In your view: what should B2B sales and revenue teams do to upskill through 2023 based on evolving market and customer conditions – to be better set for the near future?
As leaders, we need to find ways to give our support functions more exposure to the voice of the customer, enabling them to better understand and appreciate the customer’s perspective, including the reasons why they chose our service, the pain points they experience, and the options available in the market. Returning to the concept of “relativity,” I have found that the communication breakdown between marketing, sales, and service often stems from a lack of shared understanding regarding the value that our services provide to the customer. By conducting monthly fireside chats with customers, we can bridge this gap and better equip our teams with the skills needed to deliver exceptional customer experiences.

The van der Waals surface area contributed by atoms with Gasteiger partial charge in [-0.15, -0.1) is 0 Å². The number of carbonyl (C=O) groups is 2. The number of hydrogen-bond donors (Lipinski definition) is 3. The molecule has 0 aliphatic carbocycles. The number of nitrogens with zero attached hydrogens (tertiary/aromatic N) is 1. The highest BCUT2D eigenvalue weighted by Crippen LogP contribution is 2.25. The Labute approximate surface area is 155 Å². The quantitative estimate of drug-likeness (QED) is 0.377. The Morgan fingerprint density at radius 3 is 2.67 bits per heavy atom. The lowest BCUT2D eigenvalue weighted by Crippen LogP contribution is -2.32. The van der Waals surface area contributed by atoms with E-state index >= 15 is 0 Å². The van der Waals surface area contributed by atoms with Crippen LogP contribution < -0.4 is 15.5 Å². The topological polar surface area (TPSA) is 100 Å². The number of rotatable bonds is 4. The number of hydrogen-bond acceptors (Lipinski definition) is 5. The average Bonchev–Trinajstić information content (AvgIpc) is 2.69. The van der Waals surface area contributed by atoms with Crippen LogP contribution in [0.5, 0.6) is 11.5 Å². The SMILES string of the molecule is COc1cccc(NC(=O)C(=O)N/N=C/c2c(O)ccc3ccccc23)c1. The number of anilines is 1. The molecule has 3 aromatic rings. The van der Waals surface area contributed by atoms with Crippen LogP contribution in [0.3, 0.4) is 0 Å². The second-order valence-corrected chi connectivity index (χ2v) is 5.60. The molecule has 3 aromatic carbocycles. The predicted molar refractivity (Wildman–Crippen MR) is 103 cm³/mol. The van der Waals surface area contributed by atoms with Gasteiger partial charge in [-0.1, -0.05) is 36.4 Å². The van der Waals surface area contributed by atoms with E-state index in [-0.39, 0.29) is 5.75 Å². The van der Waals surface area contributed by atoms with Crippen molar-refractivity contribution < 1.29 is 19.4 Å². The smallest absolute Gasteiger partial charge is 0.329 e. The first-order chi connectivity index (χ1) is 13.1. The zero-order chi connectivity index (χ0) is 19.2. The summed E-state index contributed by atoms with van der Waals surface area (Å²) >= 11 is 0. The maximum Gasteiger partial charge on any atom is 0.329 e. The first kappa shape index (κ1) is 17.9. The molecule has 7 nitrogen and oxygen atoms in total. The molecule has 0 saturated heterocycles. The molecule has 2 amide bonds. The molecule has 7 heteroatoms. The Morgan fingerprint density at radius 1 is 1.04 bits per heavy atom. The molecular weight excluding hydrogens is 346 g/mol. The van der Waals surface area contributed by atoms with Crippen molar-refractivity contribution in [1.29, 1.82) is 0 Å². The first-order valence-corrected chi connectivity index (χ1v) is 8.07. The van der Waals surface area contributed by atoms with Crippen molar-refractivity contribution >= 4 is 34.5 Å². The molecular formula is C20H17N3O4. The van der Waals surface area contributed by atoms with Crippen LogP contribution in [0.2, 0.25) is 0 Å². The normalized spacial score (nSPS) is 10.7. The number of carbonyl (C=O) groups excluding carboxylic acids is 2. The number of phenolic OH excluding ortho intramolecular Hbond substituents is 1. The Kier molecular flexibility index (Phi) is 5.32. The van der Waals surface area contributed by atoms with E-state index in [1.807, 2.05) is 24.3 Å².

I’m also a big proponent of financial acumen. I’d be shocked to believe that more than 30% of front-line sellers in today’s market have taken an accounting or corporate finance class, and the irony is that by lack of exposure to that part of the decision making process, they’re almost always at an inherent disadvantage. Dollars for purchasing get approved on a relative basis; if what you’re selling me generates a higher return in a shorter period of time than the other solution I’m considering, then I’ll buy it. When the solution you’re proposing can deliver a clear and provable ROI that can be directly measured against my business line, I am able to justify allocating expenses from cost of goods sold (COGS) versus selling, general, and administrative expenses (SG&A), thereby increasing my ability to invest in the solution. I’m thankful for my training over the years from folks like Eric Shaver from Kensei Partners, as his strategy has led me and the teams I’ve managed to be much more successful. By framing your discussions in terms of numbers and relative allocation of capital, your teams will be much better prepared to succeed in a market where budgets and belts are being tightened.